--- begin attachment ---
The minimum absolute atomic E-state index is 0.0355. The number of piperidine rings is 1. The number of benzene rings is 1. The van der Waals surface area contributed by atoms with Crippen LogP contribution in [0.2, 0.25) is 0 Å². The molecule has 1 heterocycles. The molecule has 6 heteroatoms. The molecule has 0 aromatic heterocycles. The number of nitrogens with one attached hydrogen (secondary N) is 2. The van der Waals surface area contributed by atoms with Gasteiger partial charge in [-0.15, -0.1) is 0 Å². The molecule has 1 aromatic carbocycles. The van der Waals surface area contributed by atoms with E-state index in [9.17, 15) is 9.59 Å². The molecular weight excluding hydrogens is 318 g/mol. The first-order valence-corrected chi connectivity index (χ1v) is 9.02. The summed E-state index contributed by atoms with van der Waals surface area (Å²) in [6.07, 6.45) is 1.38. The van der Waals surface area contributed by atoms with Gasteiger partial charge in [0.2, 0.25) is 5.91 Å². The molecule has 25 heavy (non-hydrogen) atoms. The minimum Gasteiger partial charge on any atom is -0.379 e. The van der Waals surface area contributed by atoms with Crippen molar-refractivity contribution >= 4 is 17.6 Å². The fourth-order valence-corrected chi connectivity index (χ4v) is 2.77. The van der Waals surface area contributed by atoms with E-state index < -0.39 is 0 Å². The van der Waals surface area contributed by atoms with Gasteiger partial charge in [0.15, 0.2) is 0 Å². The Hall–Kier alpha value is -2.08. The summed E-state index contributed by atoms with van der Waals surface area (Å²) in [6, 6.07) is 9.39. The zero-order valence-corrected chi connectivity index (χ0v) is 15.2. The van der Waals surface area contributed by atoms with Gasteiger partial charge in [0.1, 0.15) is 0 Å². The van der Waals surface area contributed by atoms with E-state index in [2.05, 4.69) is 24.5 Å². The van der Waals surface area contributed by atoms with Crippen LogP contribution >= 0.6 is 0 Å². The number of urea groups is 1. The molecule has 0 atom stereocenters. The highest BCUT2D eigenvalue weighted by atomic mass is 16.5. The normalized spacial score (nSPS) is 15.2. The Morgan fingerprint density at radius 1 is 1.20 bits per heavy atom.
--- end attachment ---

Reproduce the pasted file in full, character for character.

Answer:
The minimum absolute atomic E-state index is 0.0355. The number of piperidine rings is 1. The number of benzene rings is 1. The van der Waals surface area contributed by atoms with Crippen LogP contribution in [0.2, 0.25) is 0 Å². The molecule has 1 heterocycles. The molecule has 6 heteroatoms. The molecule has 0 aromatic heterocycles. The number of nitrogens with one attached hydrogen (secondary N) is 2. The van der Waals surface area contributed by atoms with Gasteiger partial charge in [-0.15, -0.1) is 0 Å². The molecule has 1 aromatic carbocycles. The van der Waals surface area contributed by atoms with E-state index in [9.17, 15) is 9.59 Å². The molecular weight excluding hydrogens is 318 g/mol. The first-order valence-corrected chi connectivity index (χ1v) is 9.02. The summed E-state index contributed by atoms with van der Waals surface area (Å²) in [6.07, 6.45) is 1.38. The van der Waals surface area contributed by atoms with Gasteiger partial charge in [0.2, 0.25) is 5.91 Å². The molecule has 25 heavy (non-hydrogen) atoms. The minimum Gasteiger partial charge on any atom is -0.379 e. The van der Waals surface area contributed by atoms with Crippen molar-refractivity contribution >= 4 is 17.6 Å². The fourth-order valence-corrected chi connectivity index (χ4v) is 2.77. The van der Waals surface area contributed by atoms with E-state index < -0.39 is 0 Å². The van der Waals surface area contributed by atoms with Gasteiger partial charge in [0.15, 0.2) is 0 Å². The Hall–Kier alpha value is -2.08. The summed E-state index contributed by atoms with van der Waals surface area (Å²) in [6, 6.07) is 9.39. The zero-order valence-corrected chi connectivity index (χ0v) is 15.2. The van der Waals surface area contributed by atoms with Gasteiger partial charge in [0.1, 0.15) is 0 Å². The van der Waals surface area contributed by atoms with E-state index in [2.05, 4.69) is 24.5 Å². The van der Waals surface area contributed by atoms with Crippen LogP contribution >= 0.6 is 0 Å². The number of urea groups is 1. The molecule has 0 atom stereocenters. The highest BCUT2D eigenvalue weighted by atomic mass is 16.5. The normalized spacial score (nSPS) is 15.2. The Morgan fingerprint density at radius 1 is 1.20 bits per heavy atom.